The Seinfeld Sequence is probably the most popular email marketing email sequence. If you want to know what it is and why you should consider using it, then you’re in the right place.
In this article, we will go over everything there is to know about this email sequence, as well as how to create one.
What Is A Seinfeld Email Sequence?
As mentioned above, the Seinfeld Sequence is a very popular email campaign. As opposed to the Soap Opera Sequence, this one is made out of a multitude a sequences specifically designed to entertain the reader, as well as make them … like you :).
Why you would want your subscribers to like you? Well, if they don’t like you, then they wouldn’t really be so open when you’re trying to sell them a product, right?
That’s why is crucial to build a long-lasting relationship with them.(1)
Let’s have a look at the different types of sequences that Russell Brunson highlighted in his first book, DotCom Secrets (I highly recommend you read it. You can get it for free here).
As you can see, Russell divides the Seinfeld Sequence into 3 types:
- Educational Style
- Episode Style
- Epiphany style
As a side note, Russell is also the owner of Clickfunnels, the most popular sales funnel builder in the world.
Now let’s have a look at what’s inside each of the types of sequences:
This is probably the most important style of email to master. You need to offer value to your subscribers through maybe the most important aspect in business: education.(2)
Here are some of the things Russell advocates to include in your educational style sequences:
- How To: teach them how to do certain activities related to the things they signed up to your list for.
- Checklists: what tasks do they need to perform? In which order?
- Q & A
This kind of emails should entertain your subscribers and keep them excited while they are waiting for your next email. Kind of like… Seinfeld.(3)
If you are subscribed to Russell Brunson’s email list, then you’re probably familiar with these:
- Story based educational training: The difference between these emails and the ones from the “educational style” is that the story based ones are less serious and can even be funny sometimes.
- What happened today?: include things about your day to day life. Your subscribers should feel that they know you as a friend.
- Controversial email: don’t be scared to spice things up with a little bit of controversy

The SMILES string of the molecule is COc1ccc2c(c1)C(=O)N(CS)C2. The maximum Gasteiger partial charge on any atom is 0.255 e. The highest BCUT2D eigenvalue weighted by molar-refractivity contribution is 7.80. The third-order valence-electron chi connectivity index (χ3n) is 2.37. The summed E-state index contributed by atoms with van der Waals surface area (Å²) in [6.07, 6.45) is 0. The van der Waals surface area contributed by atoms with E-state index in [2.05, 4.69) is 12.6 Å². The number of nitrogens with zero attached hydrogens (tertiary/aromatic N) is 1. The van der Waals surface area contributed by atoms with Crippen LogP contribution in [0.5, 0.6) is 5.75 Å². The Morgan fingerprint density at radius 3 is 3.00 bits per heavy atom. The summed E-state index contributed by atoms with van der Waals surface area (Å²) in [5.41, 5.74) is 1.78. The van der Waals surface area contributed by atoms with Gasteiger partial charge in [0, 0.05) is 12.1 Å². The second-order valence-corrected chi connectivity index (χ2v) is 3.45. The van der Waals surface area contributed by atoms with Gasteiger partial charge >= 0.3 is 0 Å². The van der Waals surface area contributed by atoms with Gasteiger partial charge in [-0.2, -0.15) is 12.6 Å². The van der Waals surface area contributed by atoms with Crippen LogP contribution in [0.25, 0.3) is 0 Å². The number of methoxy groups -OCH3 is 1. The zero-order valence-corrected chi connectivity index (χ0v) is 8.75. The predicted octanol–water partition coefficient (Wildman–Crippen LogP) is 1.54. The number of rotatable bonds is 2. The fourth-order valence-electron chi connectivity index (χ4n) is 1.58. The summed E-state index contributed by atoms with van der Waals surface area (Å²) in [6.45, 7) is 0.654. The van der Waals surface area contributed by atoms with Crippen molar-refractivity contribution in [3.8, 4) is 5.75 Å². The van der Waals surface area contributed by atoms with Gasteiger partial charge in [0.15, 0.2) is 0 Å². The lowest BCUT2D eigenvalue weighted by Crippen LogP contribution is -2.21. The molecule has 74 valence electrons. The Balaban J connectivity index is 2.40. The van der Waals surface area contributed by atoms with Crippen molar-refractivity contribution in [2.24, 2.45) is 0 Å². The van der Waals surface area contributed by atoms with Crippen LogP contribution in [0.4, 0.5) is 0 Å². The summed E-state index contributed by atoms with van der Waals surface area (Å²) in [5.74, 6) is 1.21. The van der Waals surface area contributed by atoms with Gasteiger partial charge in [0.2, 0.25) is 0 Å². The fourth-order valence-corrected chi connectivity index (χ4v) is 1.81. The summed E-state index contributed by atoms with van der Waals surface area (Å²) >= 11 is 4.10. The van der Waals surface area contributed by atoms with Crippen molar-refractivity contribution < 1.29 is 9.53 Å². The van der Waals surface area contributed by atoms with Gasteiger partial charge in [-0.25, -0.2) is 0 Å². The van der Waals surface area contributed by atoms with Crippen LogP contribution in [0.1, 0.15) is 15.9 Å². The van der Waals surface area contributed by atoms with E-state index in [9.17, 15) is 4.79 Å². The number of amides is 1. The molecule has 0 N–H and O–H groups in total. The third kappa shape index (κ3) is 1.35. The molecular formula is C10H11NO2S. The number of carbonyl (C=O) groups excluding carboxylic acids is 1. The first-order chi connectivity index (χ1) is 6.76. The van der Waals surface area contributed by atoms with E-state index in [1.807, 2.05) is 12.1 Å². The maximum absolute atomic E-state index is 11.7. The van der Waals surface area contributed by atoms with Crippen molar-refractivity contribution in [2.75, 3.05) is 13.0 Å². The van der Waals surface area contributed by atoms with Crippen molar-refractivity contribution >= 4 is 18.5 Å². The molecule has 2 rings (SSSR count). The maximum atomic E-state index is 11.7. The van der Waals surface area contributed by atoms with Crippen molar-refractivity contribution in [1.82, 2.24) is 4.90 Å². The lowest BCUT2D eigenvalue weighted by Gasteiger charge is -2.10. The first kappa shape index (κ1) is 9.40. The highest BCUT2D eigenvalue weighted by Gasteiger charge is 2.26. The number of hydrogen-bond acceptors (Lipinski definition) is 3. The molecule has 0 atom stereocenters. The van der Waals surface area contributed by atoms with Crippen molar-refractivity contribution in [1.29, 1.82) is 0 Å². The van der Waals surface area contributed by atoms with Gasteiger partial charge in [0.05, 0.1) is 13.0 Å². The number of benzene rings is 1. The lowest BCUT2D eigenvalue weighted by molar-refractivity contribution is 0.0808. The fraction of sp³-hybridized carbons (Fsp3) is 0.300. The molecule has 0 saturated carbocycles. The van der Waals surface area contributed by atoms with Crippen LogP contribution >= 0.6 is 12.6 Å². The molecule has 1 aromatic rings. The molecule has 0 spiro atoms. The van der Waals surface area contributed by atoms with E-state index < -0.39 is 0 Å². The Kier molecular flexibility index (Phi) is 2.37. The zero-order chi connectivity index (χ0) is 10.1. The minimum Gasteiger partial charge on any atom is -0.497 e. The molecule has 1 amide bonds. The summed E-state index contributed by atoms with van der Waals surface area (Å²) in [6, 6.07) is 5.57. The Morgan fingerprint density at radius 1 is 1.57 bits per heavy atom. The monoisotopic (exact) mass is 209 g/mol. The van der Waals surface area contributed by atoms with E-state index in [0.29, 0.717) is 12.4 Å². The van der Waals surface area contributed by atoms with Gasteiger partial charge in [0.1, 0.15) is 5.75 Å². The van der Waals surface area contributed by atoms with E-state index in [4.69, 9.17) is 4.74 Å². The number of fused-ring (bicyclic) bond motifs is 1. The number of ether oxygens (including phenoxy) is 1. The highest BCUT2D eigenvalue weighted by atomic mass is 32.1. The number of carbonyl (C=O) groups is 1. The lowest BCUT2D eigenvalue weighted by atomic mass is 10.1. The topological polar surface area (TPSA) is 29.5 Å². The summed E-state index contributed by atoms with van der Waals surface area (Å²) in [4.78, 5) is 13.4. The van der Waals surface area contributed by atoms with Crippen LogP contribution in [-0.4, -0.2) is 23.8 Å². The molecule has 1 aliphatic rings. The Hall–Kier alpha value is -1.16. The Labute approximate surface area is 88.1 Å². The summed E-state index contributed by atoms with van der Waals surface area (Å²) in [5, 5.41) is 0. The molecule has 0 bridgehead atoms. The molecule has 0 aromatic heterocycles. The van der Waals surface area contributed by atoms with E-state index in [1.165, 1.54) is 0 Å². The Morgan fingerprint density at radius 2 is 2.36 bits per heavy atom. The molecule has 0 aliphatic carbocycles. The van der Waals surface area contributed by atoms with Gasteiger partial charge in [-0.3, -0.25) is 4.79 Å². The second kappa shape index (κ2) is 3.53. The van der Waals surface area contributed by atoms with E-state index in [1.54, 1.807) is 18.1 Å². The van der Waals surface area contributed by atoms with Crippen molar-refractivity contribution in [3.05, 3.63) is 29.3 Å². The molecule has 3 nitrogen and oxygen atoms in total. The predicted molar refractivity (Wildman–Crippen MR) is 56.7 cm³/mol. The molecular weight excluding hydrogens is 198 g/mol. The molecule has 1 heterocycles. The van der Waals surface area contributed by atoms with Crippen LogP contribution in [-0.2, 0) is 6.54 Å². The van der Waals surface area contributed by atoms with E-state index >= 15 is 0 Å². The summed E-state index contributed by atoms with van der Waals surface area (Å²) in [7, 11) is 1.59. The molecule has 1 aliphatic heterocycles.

These types of email should trigger “aha” moments in your the mind of your subscriber. Russell highlights 4 types of such emails:
- Enlightening/thought provoking
- Challenge existing dogma/beliefs
As you can probably tell, all of these different types of emails should form a never-ending story that is meant to engage and entertain your subscribers. Kinda like Seinfeld.
All successful online entrepreneurs use the Seinfeld sequence in their email marketing campaigns.
In most cases, the Seinfeld email sequence is centered around a specific niche, or even a certain product that you are trying to promote or sell.(4)
But that doesn’t mean you need to be an aggressive marketer and send emails that basically sound like “Hey, buy this!”. That usually ends in the subscribers leaving your list.
The key word you need to keep in mind when talking about email marketing, as well as marketing in general is value. If your subscribers don’t get value from you, they will not stick around too much.
My advice is to focus more on the educational style emails, because they typically offer the most value to your subscribers. Think about it: Whose email list are YOU subscribed to? Why did you give them your email in the first place?
Also, don’t neglect the episode style. In my experience, they tend to build the most trust. And if your subscribers don’t trust you, they will not click on your calls to action.
I talked more about building trust in the Soap Opera sequence article. You can check that out if you’re interested.
Also, if you need a reliable email marketing software that delivers your emails in the inbox and has an amazing customer service, I suggest you try GetResponse. I personally use it for a couple of years and don’t intend to switch anytime soon.